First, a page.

Hunter Mountain: it’s not just for skiing

by Sonja Stark on April 22, 2015

Hunter Mountain Fire Tower

Hunter Mountain Spruceton Trail

HUNTER, NEW YORK: Hunter Mountain is best know for it’s advanced snowmaking technology with dozens of guns blanketing the mountain during the ski season making the resort one of the best in the East. But, snow reputation aside, Hunter is also the second highest peak in the Catskills and ideal for a day hike on a beautiful spring morning.

Incidentally, Sunday was one of those days and, especially for the masochists who like snow, there’s still plenty of it at higher elevations. A foot and a half of the slippery, crusty stuff turned my trek into a bit of an embarrassment when I tumbled twice onto my kneecaps, spilling my water, and nearly damaging my camera, all because I scoffed at the idea that my Kahtoola MICROspikes were needed this late in April.

The door hatch to the cabin atop the Fire Ladder was locked but the last perch still provided fantastic views of the Blackhead Range and Windham High Peak. Below me, a group of Japanese hikers arrived via a steep trailhead called Stony Clove Notch. They spread out their blankets on the dry, warm earth for a much-deserved lunch.

A picnic table next to the Ranger Station afforded me a place to munch my own sandwich and kick back with the Sunday New Times travel section. The wet splotches on my pants from where I fell in the snow dried fast in the direct sunshine.

I returned to the car the same way I came up; along a well-established jeep road called Spruceton trail dotted with blue tree markers and used for horse travel.

My journey was a fairly easy ascend/descent of seven miles made just slightly more challenging when I detoured for a 2.2 side trip on Colonel’s Chair. The rocky 500-foot descent and ascent is not worth the effort, in my opinion. If you like scenics of the Hunter Ski Bowl, take a ride atop the ski lift anytime during the summer.

Hunter Mountain

Hunter Mountain

Hunter Mountain


Spring into hiking with French Mountain

by Sonja Stark on April 16, 2015

Seeing double atop French Mountain in the Lake George region on a balmy April morning.

Seeing double atop French Mountain in the Lake George region on a balmy April morning.

LAKE GEORGE, N.Y. – The remaining pockets of snow in Lake George glitter like forgotten tinsel in the bright sunlight. Our red Microspikes cradle our hiking boots for (hopefully) the last time this season, gripping at thin slabs of ice between glacier-scoured stone and crunchy, dead leaves.

Leftover piles of cold melt fast when it’s this balmy and, at this rate, all should disappear by days end. It’s my Mom’s first time hiking in the Adirondacks since her surgery a month ago so we’re pacing this climb slowly, breaking often for electrolytes.

This short vertical climb of 1.2 miles or 2.4 roundtrip is French Mountain, a notable region ravaged by three bloody campaigns fought during the French and Indian War of 1755. A monument at the head of the footpath marks the site where British American Colonel Ephraim Williams (benefactor of Williams College) was killed. I’ve driven past this camels hump of a mountain dozens of times and never thought it hike-able, until now.

After the short history lesson offered up by the plaques, we sidestep down and off the trail and onto the Warren County bike path. Despite the slippery snow that has yet to melt on the paved surface one lone biker with fat wheels pedals past while we trek north looking for a trail marked with blue triangles and painted trees. It’s discovered shortly after a large boulder graffitied with flag art. We let Renee – Mutti’s precocious black poodle – lead the pack.

There are traces of narrow snowmobile paths and old logging routes branching and forking off the trail, but – no worries – it’s easy to keep your internal compass oriented; just look up.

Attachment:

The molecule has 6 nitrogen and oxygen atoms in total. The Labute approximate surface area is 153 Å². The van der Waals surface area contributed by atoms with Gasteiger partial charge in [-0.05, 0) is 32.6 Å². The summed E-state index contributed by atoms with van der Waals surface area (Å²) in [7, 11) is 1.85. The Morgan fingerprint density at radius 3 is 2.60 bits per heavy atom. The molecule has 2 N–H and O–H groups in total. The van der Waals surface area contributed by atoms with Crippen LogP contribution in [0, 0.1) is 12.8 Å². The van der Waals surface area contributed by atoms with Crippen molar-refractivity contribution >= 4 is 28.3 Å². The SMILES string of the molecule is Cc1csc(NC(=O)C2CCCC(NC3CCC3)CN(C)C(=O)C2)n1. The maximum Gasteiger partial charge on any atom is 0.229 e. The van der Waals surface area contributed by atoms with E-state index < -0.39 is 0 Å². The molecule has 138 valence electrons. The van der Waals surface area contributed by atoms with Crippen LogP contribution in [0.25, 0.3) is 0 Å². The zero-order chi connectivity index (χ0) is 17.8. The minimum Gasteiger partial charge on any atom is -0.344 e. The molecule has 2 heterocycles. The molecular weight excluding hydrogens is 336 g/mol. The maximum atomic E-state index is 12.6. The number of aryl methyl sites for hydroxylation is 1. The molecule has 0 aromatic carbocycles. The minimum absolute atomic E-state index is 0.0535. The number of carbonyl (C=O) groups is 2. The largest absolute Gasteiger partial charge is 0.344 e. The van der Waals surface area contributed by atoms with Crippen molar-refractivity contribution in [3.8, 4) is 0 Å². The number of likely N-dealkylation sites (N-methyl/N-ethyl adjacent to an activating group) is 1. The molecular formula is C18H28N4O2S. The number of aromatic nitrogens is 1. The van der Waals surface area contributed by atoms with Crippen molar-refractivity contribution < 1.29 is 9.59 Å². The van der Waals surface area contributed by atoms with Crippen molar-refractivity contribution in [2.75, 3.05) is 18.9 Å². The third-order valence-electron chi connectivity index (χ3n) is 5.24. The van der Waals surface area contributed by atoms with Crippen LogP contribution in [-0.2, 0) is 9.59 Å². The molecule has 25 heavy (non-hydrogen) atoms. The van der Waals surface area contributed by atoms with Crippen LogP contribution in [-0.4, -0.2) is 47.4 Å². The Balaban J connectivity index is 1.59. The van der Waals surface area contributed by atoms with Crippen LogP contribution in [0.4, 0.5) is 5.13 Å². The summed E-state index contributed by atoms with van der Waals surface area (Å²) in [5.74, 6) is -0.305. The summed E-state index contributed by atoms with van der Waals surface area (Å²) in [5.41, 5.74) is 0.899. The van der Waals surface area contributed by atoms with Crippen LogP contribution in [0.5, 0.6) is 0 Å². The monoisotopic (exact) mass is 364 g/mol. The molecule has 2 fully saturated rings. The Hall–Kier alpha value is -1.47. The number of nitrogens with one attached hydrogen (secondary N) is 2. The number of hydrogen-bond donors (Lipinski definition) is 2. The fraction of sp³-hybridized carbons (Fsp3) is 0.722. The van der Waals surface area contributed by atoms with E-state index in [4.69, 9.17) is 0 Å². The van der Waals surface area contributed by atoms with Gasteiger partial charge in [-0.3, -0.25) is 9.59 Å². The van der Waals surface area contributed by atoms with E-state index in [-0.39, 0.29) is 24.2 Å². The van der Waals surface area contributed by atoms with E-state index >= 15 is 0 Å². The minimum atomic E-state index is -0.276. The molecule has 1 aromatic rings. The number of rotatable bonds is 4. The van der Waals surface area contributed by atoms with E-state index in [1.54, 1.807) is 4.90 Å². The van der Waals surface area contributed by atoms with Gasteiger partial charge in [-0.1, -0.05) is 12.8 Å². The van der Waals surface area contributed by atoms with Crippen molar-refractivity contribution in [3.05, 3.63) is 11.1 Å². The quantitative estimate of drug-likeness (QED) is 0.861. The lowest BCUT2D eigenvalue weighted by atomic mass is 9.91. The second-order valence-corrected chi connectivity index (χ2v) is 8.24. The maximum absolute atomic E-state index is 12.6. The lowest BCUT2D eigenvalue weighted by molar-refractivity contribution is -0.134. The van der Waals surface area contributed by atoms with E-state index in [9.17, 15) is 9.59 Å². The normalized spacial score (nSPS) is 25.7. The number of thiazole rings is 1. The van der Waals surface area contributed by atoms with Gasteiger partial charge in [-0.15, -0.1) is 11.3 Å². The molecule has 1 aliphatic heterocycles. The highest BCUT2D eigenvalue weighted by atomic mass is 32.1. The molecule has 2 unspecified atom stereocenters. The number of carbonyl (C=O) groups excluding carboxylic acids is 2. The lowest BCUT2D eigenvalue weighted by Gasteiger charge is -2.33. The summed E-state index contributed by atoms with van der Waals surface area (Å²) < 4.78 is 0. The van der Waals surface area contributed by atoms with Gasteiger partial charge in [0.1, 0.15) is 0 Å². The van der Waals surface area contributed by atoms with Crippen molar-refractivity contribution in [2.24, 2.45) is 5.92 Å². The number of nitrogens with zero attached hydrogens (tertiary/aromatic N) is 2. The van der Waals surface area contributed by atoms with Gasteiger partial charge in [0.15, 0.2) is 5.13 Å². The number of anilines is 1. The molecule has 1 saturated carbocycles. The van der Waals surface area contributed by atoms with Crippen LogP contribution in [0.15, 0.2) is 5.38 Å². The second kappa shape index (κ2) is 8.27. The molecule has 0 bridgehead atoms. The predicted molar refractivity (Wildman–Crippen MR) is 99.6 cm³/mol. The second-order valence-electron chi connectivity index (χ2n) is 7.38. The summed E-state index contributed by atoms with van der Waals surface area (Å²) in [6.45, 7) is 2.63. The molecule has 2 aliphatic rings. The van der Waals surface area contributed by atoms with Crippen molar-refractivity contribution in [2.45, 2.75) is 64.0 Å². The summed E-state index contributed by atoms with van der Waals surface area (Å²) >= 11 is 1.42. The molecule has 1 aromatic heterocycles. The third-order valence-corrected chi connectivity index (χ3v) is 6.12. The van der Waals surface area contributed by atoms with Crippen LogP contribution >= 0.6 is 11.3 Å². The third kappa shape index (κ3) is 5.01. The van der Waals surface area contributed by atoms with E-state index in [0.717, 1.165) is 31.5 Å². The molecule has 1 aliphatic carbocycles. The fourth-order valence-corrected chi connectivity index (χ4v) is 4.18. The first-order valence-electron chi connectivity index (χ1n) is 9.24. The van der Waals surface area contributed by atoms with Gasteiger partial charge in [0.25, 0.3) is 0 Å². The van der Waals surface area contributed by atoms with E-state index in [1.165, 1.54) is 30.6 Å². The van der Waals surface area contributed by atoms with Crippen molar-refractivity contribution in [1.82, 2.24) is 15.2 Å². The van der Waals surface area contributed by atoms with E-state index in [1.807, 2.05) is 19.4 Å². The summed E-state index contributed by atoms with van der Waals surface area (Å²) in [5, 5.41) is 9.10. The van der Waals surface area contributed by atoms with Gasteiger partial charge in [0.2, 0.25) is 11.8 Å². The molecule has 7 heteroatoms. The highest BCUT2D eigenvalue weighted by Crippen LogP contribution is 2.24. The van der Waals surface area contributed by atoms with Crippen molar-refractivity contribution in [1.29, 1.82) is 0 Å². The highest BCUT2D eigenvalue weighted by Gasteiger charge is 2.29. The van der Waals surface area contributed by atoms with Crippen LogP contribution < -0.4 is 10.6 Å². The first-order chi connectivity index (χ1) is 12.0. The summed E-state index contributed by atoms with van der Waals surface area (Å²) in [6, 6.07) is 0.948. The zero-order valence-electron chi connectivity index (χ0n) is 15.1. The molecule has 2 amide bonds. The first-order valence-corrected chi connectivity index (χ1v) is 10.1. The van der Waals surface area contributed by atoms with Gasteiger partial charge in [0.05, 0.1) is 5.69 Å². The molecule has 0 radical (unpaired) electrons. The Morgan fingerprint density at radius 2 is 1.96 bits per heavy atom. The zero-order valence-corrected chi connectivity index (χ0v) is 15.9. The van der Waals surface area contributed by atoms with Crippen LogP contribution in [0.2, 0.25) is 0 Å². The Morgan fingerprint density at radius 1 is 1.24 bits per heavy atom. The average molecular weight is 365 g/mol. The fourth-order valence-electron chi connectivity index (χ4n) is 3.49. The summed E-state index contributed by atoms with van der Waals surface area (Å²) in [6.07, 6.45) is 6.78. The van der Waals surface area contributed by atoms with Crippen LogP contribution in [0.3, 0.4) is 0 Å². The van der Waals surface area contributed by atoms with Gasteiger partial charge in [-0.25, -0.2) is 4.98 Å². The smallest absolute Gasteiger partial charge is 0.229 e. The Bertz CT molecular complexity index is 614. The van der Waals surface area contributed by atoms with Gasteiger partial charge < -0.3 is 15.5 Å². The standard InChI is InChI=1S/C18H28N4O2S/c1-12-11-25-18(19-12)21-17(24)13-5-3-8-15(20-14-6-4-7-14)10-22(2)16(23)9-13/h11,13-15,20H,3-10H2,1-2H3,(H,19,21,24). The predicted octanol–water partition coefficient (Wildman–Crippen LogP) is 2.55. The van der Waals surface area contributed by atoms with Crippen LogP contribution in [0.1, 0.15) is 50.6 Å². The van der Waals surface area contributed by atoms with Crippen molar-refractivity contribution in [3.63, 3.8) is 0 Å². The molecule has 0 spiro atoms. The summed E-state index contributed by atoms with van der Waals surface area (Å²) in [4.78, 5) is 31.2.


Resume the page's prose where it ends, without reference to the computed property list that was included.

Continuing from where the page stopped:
Every 10 minutes, we peel off layers of outerwear and admire the improving views. The gurgling water runoff echoes through the bare tree branches giving returning migrating birds a refreshing drink.

Mutti decides not to push her luck and fashions a footrest out of a downed log to take a breather while George and I head to the top. Despite the partially-posted gravel road, which, admittedly, spoils the serenity and solitude of being alone at the top, the panoramic views are surprising stellar from this small height. Follow the trail further, skipping over the bald precipice and mindful not to trespass, and you’ll see hints of the southern tip of Lake George as well.

Williams Monument Lake George French Mountain

French Mountain Lake George blue trail

French Mountain Lake George

French Mountain Lake George

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Saving money on travel with P2P

by Sonja Stark on April 10, 2015

Who wants to borrow my  lightweight, 2-person, Wenonah Minnesota II racing canoe?   If you like it, it's yours for 25% less than what I paid.

Who wants to borrow my lightweight, 2-person, Wenonah Minnesota II racing canoe? If you like it, it’s yours for 25% less than what I paid.

Want to save a ton of money on travel in 2015? I’ve been doing a lot of research about the peer-to-peer marketplace (P2P), or sharing economy and though I have yet to use any of the services mentioned (because nearly all are available in cities other than Albany), it sounds like they will do just that – save you money.

For the uninitiated, P2P is a business model that challenges the traditional way capitalism and regulation work by giving individuals a say in how they share or rent out their underutilized goods and services.

Especially popular with millennials right now, the P2P marketplace lets you eat a home-cooked meal with a budding chef: Feasty, or place your pup with a sitter: DogVacay, or bum a ride with a stranger: Lyft (the cars with the furry pink mustaches or carstache), Getaround or SideCar, if not for free then at a price considerably lower than standard resources.

Instant gratification for hundreds of services are available at the click of an app. Need or want to share your tuxedo, power tool or food blender – things that would otherwise gather dust – with someone who needs them? Go to Streetbank or peerby (only available in the Netherlands right now).

Need or want a boat, scooter, canoe or bike for the day? There’s an app for that too.